Hand-washing Isn't So Simple; Trouble Staying Awake?; More

Marcy Tolkoff, JD


January 21, 2015

In This Article

Physicians Drowning in Paperwork

The average US doctor spends 8.7 hours per week—16% of his or her working hours—on non–patient-related paperwork, according to a nationwide study just published in the International Journal of Health Services.[8,9] And, it appears, the more time spent on such administrative tasks, the lower their career satisfaction.

Researchers analyzed confidential data from the 2008 Health Tracking Physician Survey (the most recent data available), which collected information from a nationally representative sample of 4720 physicians who practiced at least 20 hours per week. "Administrative tasks" included billing, obtaining insurance approvals, financial and personnel management, and negotiating contracts (and excluded patient-related tasks, such as writing chart notes, communicating with other doctors, and ordering lab tests).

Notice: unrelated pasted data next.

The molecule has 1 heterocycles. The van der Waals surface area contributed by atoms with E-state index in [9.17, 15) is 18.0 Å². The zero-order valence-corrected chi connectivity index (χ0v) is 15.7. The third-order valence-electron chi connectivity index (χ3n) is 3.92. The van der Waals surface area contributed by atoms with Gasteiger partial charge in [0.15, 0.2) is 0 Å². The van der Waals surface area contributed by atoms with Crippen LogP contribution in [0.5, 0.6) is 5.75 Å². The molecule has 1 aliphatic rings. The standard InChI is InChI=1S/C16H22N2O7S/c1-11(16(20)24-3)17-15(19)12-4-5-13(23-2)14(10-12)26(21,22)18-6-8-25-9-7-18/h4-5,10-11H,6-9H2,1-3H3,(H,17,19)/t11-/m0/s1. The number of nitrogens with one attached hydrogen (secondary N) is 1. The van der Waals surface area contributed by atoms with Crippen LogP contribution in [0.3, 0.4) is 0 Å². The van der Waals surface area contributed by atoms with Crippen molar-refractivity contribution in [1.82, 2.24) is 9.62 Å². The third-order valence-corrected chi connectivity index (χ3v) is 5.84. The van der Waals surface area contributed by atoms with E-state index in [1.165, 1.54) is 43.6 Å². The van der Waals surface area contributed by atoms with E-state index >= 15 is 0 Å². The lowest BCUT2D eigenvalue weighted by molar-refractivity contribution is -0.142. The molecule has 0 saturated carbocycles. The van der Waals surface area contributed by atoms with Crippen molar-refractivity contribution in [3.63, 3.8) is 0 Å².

Broken down by specialties, internists and family/general practitioners (17.3%) spent the most time on paperwork (second only to psychiatrists). Also, as one might expect, solo practice was associated with more administrative work—but surprisingly, those in small group practices spent less time on such tasks (16%) than those in groups of 100 or more (20%).

Career satisfaction was understandably lower for physicians who spent more time on administration. "Very satisfied" doctors spent, on average, 16% of their time on administration. "Very dissatisfied" doctors spent 21% of their time on such tasks.

The cost is not just a personal one, but societal as well: The authors estimate that the millions of hours physicians spend on administration in 2014 will come to $102 billion.


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